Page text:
Avalon Rare Metals’ proposed development at Pine Point is on track to begin production by 2017, but the company needs money to move forward with the next phase of the project.
That was the message to the Hay River Chamber of Commerce on May 28.
The company provided an update on the status of the site and answered questions from the Hay River business community during a lunchtime presentation at the golf club.
“This is really a great opportunity for our town,” Mayor Andrew Cassidy told The Hub. “Avalon is doing things differently, and I think really setting the bar for community investment and buy-in in the North.”
Avalon plans to mine heavy rare earth minerals – used in many eco-friendly technologies such as hybrid cars – at Thor Lake on the north side of Great Slave Lake, and process them at a hydrometallurgical facility at Pine Point, using and building on the existing infrastructure from a previous mining operation to decrease the contamination and cost of the project. The company claims the operation will create over 300 direct jobs in the NWT, 120 of them on the south side of the lake, and usher in greater opportunities for local transportation and service outfits, as well.
“Both the CN rail line and NTCL (Northern Transportation Company Limited) will see a boost,” Avalon’s vice-president of exploration Bill Mercer told chamber members, adding the rail line is particularly advantageous as it connects to the entire North American network, including Geismer, Louisiana, where the rare earth minerals will be further processed.
NTCL would gain a contract for barging the entire output of the mine on the north side of Great Slave Lake, meaning several shipments a day during the summer months.
Companies seeking contracts with Avalon for services and supplies would be required to meet certain criteria, among them International Organization for Standardization (ISO) and Global Reporting Initiative (GRI) certifications, for both health and safety accreditation and environmental responsibility.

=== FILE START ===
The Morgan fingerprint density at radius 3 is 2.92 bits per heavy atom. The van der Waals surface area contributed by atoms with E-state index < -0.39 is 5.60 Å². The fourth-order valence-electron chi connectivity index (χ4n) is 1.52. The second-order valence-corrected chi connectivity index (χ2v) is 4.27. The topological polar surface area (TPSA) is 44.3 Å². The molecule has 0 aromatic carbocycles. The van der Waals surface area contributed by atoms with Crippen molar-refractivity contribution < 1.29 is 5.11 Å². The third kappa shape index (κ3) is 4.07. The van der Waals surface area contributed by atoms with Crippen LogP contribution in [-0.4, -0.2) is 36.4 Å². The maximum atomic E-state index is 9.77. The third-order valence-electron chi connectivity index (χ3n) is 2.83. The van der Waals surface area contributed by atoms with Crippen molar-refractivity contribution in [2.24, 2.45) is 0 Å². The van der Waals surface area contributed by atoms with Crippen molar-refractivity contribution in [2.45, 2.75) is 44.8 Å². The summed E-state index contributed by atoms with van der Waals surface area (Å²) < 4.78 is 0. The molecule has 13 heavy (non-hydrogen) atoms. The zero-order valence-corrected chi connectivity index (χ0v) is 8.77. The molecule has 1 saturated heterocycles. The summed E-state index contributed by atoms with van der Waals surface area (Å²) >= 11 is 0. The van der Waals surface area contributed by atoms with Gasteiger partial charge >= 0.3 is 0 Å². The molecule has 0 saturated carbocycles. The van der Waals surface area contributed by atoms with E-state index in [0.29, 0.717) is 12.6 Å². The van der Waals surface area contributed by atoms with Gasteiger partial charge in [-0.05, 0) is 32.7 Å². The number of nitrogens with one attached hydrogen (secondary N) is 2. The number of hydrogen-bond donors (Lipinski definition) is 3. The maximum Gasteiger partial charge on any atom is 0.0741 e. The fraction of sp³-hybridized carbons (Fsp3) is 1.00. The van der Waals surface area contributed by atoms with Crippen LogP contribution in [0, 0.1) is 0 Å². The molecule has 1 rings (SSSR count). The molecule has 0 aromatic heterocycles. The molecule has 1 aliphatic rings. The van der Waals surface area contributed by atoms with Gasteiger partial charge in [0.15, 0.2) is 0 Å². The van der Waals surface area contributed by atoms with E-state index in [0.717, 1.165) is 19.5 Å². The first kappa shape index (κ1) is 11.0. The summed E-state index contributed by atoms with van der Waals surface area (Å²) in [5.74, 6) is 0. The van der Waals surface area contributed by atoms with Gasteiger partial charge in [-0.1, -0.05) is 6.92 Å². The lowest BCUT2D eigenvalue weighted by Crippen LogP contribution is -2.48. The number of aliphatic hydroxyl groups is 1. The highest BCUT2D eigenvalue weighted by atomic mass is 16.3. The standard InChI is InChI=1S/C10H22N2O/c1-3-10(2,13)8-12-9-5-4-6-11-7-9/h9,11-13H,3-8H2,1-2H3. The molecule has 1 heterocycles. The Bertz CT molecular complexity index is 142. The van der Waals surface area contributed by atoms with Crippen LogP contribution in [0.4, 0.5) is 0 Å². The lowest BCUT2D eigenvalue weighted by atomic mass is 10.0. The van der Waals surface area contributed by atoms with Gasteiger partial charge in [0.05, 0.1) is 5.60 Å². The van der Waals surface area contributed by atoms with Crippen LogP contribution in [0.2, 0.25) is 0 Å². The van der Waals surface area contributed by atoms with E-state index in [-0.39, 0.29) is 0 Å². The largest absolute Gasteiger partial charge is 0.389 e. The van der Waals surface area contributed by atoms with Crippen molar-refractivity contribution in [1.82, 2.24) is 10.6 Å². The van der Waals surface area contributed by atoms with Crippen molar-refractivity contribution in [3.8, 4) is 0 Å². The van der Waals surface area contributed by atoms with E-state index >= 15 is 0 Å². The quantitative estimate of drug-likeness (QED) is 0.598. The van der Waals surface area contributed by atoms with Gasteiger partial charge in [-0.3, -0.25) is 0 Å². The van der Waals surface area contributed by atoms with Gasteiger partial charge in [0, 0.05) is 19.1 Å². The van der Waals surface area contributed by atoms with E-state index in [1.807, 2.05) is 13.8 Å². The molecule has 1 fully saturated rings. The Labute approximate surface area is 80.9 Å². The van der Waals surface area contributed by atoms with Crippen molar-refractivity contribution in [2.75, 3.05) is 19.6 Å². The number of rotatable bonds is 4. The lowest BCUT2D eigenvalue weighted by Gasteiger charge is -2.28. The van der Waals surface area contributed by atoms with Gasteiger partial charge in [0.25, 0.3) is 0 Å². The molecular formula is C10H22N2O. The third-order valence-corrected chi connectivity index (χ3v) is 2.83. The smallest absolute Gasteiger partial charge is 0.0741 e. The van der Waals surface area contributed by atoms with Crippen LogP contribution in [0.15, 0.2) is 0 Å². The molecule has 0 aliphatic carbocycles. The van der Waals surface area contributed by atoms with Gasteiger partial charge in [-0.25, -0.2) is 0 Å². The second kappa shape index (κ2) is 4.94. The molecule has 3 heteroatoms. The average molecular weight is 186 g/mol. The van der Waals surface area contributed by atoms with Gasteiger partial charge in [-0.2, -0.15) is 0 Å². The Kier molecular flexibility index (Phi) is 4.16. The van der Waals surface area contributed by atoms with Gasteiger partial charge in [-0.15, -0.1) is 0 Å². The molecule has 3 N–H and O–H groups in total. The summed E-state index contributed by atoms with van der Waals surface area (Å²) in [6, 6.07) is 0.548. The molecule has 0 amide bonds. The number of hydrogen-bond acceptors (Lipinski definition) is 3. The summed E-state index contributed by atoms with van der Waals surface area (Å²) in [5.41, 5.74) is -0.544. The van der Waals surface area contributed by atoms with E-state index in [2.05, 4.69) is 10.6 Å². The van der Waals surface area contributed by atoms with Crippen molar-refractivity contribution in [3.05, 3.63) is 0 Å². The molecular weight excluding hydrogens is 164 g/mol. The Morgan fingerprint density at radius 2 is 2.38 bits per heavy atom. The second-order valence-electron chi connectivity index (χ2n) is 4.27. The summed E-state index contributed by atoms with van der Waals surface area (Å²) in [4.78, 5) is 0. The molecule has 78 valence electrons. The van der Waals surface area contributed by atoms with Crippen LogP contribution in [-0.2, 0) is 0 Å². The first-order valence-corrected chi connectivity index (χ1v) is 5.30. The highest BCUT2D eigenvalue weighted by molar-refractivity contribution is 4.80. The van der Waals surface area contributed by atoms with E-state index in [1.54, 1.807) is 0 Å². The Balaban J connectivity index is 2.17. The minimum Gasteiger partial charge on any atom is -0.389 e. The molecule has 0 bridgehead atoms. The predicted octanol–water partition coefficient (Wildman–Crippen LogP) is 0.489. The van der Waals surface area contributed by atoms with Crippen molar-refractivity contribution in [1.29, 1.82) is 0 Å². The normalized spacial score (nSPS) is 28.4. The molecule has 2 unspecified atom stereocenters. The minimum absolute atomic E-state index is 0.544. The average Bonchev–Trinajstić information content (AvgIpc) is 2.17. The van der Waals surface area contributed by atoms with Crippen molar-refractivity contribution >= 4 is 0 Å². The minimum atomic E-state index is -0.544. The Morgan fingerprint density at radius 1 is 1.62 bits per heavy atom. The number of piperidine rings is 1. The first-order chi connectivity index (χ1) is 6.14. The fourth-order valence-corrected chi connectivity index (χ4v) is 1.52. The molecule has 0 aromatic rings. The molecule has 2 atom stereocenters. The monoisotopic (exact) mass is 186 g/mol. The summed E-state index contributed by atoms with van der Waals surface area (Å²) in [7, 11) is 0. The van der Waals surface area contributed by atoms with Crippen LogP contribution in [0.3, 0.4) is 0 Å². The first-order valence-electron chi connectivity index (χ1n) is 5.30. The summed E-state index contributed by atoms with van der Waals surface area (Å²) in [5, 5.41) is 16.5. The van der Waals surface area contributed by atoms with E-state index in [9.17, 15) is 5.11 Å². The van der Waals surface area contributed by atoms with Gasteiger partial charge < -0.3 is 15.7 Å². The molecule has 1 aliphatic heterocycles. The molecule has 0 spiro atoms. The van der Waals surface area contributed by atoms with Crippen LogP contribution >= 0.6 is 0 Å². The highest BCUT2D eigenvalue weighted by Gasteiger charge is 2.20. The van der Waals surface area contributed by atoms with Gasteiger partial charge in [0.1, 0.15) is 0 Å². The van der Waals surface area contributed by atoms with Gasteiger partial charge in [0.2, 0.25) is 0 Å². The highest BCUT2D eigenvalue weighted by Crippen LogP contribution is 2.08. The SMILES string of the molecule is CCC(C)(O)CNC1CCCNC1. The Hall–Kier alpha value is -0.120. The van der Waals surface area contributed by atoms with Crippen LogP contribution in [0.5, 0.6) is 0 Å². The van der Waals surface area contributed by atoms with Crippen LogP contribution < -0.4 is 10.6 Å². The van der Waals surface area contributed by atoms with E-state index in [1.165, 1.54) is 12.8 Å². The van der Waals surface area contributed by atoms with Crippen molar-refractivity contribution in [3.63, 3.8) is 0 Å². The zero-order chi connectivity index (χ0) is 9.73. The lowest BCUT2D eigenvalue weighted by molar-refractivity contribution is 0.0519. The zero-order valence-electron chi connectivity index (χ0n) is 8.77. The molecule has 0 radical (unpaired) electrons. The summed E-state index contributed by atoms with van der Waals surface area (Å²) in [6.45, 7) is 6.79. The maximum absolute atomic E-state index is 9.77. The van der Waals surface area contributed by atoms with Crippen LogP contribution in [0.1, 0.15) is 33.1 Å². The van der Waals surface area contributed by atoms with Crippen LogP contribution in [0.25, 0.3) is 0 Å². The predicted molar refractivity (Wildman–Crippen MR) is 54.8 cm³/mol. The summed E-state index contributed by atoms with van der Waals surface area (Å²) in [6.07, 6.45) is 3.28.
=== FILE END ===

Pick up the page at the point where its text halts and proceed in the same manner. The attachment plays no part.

The company has to be concerned about health, safety and environmental issues, not just because it’s the right thing to do, but because it’s good business, said vice-president of sustainability Mark Wiseman, explaining that, because rare earths are used in many eco-friendly technologies, the companies buying the minerals demand environmental accountability and sustainability from their suppliers.
While it was not discussed at the meeting, Kelly Cumming, Avalon’s manager of northern relations, told The Hub that the company would be seeking participation from communities in the South Slave, particularly Hay River, Enterprise and K’atlodeeche First Nation, in potential limestone development.
“If the project proceeds, Avalon may require lime for its proposed hydrometallurgical facility,” she stated in an e-mail. “Avalon is helping the NWT business community and K’atlodeeche First Nation to understand the potential opportunity to supply this lime, since there are local sources of limestone.”
While supplying power to both the mine and the hydrometallurgical facility remains an outstanding problem, Mercer claimed the most immediate challenge facing the project is raising $20-$30 million to finance specialty equipment that needs to be ordered long before production begins, such as the mill itself.
The Avalon executive stated the company has spent $90 million in the NWT so far – $60 million of which was on the recently-released feasibility study – and currently has $15 million in the bank to continue funding further work at the site. If the project proceeds, Avalon will spend about $1 billion in the territory in capital.
With production still at least four years away, and many steps in between, the future of Pine Point remains uncertain. However, Avalon is intent on creating and maintaining good communication with northerners throughout the process.
“Relations have to be good,” said Wiseman. “If not, local communities can slow down and even stop development. It’s the right thing to do, but beyond that, it’s about the bottom line.”
Cassidy said that, while the company made an engaging sales pitch, he also believes its commitment to obtaining local involvement is genuine and hopes to see it reproduced in the future with other ventures.
“I think more companies are seeing that there are opportunities for partnerships with aboriginal and other local communities,” the mayor said. “And that those partnerships are an important advantage.”
— Sarah Ladik